• By implementing the PlayerDetailViewControllerDelegate, when a player is edited, it tells the View to refresh.
  • Same case for AddPlayerDelegate, and here, it tells the View to load again the list of players.

PlayerListView responsibilities:

  • Exposes the public API, PlayerListViewProtocol. This layer should be as dumb as possible and not do complex things.

PlayerListPresenter responsibilities:

  • At a first glimpse at PlayerListPresenterProtocol, we notice it does a lot of things.
  • Exposes the needed methods for the View, such as barButtonItemTitle, barButtonItemIsEnabled, and so on.

PlayerListViewState responsibilities:

  • We decided to extract the ViewState into a new file, keeping the same functionality that we had in MVVM, using the Factory Method pattern to allocate the different states of PlayerListView.

PlayerDetail screen

Continuing with PlayerDetail screen, we separate the View from the ViewController.


      // MARK: - PlayerDetailViewController
      final class PlayerDetailViewController: UIViewController {

          // MARK: - Properties
          @IBOutlet weak var playerDetailView: PlayerDetailView!

          weak var delegate: PlayerDetailViewControllerDelegate?
          var player: PlayerResponseModel?

          // .. other methods
      }

Following the same pattern, the navigation to edit screen is done through delegation:

  • user taps one of the row that corresponds with a player property. The View tells the ViewController that we want to edit that field, the ViewController performs the correct segue. In prepare:for:segue method, we allocate the properties required to edit the player.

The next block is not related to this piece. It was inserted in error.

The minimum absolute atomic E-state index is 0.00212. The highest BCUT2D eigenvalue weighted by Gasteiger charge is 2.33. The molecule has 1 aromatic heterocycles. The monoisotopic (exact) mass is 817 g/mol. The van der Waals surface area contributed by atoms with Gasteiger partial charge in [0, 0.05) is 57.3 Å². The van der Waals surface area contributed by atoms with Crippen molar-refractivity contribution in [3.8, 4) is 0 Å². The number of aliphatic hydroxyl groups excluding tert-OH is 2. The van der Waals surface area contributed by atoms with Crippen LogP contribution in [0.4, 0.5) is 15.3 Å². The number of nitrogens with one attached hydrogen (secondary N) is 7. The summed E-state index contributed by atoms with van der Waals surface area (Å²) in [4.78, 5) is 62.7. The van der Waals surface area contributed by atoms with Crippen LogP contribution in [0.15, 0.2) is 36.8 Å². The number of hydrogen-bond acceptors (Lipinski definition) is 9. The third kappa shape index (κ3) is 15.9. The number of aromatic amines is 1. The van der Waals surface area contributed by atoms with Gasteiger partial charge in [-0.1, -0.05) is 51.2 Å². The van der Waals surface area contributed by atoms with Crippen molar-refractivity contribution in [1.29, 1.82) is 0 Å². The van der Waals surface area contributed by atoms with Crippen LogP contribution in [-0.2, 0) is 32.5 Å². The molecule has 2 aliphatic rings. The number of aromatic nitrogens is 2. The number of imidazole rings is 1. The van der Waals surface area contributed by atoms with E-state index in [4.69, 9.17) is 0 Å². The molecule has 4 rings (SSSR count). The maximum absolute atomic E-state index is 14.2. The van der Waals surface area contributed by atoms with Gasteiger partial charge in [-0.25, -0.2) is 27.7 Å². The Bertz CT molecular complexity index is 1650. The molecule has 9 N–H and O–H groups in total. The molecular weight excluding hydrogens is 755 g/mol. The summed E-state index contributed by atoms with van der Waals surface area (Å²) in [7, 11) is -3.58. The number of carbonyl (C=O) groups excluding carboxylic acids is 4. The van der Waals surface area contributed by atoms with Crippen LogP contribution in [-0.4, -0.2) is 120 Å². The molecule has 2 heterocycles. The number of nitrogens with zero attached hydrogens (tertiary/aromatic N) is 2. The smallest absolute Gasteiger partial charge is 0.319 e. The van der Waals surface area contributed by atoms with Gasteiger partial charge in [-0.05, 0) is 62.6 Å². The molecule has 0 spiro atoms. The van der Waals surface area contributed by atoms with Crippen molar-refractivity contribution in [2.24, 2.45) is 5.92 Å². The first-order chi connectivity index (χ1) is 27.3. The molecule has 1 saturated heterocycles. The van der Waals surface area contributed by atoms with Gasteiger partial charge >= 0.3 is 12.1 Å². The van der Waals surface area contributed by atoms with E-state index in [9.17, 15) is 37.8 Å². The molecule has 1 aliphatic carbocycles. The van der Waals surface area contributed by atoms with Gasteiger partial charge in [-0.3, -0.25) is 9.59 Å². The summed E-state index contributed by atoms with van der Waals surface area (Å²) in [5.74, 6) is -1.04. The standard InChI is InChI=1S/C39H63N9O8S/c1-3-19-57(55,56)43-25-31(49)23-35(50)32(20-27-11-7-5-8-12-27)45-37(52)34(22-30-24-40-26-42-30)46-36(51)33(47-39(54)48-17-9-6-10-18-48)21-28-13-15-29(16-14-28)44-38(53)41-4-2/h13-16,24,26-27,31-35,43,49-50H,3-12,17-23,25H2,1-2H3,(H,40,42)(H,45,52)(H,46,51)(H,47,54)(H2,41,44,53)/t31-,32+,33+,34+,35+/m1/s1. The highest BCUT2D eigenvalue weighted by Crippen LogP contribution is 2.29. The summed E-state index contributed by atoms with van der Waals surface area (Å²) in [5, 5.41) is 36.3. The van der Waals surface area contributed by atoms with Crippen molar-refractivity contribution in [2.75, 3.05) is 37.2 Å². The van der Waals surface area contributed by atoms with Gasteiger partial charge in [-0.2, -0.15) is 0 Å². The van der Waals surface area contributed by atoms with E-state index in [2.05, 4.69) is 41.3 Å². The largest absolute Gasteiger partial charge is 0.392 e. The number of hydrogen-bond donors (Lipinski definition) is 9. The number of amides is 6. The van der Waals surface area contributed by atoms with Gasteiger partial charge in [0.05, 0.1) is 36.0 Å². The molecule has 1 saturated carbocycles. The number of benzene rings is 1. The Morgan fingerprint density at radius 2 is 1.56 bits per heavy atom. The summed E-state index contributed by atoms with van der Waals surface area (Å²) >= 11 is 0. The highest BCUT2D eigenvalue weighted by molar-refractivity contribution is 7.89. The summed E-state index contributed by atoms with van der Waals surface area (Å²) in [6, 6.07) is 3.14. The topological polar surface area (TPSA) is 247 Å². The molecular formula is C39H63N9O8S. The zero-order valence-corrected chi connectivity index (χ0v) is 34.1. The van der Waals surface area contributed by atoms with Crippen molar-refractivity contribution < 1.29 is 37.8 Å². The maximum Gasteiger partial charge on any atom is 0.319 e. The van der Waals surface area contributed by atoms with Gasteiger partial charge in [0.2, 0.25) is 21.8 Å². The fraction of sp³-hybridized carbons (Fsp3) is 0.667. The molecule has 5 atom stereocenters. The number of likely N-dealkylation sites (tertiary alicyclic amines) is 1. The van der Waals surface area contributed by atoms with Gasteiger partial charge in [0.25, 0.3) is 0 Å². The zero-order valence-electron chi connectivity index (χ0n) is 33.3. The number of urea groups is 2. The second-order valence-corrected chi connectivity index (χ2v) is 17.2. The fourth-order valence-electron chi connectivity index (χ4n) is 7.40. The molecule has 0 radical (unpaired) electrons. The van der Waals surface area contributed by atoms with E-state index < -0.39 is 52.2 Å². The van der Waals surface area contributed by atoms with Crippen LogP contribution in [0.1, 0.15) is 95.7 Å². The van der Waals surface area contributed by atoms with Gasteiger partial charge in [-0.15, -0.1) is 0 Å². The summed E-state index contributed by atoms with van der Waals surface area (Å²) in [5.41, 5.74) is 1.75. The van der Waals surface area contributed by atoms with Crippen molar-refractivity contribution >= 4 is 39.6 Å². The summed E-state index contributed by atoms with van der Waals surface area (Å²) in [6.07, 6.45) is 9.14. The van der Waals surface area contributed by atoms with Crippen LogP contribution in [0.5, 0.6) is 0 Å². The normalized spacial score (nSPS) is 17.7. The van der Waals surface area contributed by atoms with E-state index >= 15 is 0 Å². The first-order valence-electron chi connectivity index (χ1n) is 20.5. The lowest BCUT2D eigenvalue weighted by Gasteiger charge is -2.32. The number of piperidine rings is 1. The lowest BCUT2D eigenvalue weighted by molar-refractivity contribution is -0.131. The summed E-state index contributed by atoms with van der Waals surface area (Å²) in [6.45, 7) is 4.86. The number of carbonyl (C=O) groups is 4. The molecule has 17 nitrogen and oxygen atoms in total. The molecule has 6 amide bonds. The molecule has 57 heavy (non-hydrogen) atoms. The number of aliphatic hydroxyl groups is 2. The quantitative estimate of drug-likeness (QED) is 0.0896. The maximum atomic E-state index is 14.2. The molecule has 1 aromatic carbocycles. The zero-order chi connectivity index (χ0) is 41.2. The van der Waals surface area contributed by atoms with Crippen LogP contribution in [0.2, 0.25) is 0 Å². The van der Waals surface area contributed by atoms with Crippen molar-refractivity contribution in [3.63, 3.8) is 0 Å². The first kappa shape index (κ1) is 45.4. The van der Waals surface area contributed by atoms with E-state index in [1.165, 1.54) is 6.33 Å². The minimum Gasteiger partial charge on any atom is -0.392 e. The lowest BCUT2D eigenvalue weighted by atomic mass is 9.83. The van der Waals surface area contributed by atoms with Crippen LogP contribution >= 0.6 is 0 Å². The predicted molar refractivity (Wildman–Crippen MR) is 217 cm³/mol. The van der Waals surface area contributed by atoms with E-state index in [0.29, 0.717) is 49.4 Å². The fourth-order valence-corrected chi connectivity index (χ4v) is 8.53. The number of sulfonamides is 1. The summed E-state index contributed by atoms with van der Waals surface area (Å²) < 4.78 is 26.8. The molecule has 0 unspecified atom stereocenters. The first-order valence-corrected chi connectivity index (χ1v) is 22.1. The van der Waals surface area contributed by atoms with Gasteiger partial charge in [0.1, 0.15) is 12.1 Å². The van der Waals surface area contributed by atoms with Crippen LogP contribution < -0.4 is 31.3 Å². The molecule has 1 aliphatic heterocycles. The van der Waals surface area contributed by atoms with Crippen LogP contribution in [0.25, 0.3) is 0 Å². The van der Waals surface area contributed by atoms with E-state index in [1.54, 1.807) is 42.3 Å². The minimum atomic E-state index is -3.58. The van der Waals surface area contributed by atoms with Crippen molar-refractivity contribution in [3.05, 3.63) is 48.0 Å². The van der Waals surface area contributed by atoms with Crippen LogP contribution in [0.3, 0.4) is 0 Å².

extension PlayerDetailViewController: PlayerDetailViewDelegate {
          func didRequestEditView() {
              performSegue(withIdentifier: SegueIdentifier.editPlayer.rawValue, sender: nil)
          }
      }

Inside PlayerDetailViewController:


      override func prepare(for segue: UIStoryboardSegue, sender: Any?) {
         guard segue.identifier == SegueIdentifier.editPlayer.rawValue,
             let destinationViewController = segue.destination as? PlayerEditViewController else {
                 return
         }

         let presenter = playerDetailView.presenter
         // [1] Show the textfield or the picker for editing a player field
         destinationViewController.viewType = presenter?.destinationViewType ?? .text
         // [2] The edit model
         destinationViewController.playerEditModel = presenter?.playerEditModel
         // [3] In case we are in picker mode, we need to specify the data source.
         destinationViewController.playerItemsEditModel = presenter?.playerItemsEditModel
         destinationViewController.delegate = self
      }

PlayerDetailView is presented below:


        final class PlayerDetailView: UIView, PlayerDetailViewProtocol {

            // MARK: - Properties
            @IBOutlet weak var playerDetailTableView: UITableView!

            weak var delegate: PlayerDetailViewDelegate?
            var presenter: PlayerDetailPresenterProtocol!

            // MARK: - Public API
            var title: String {
                return presenter.title
            }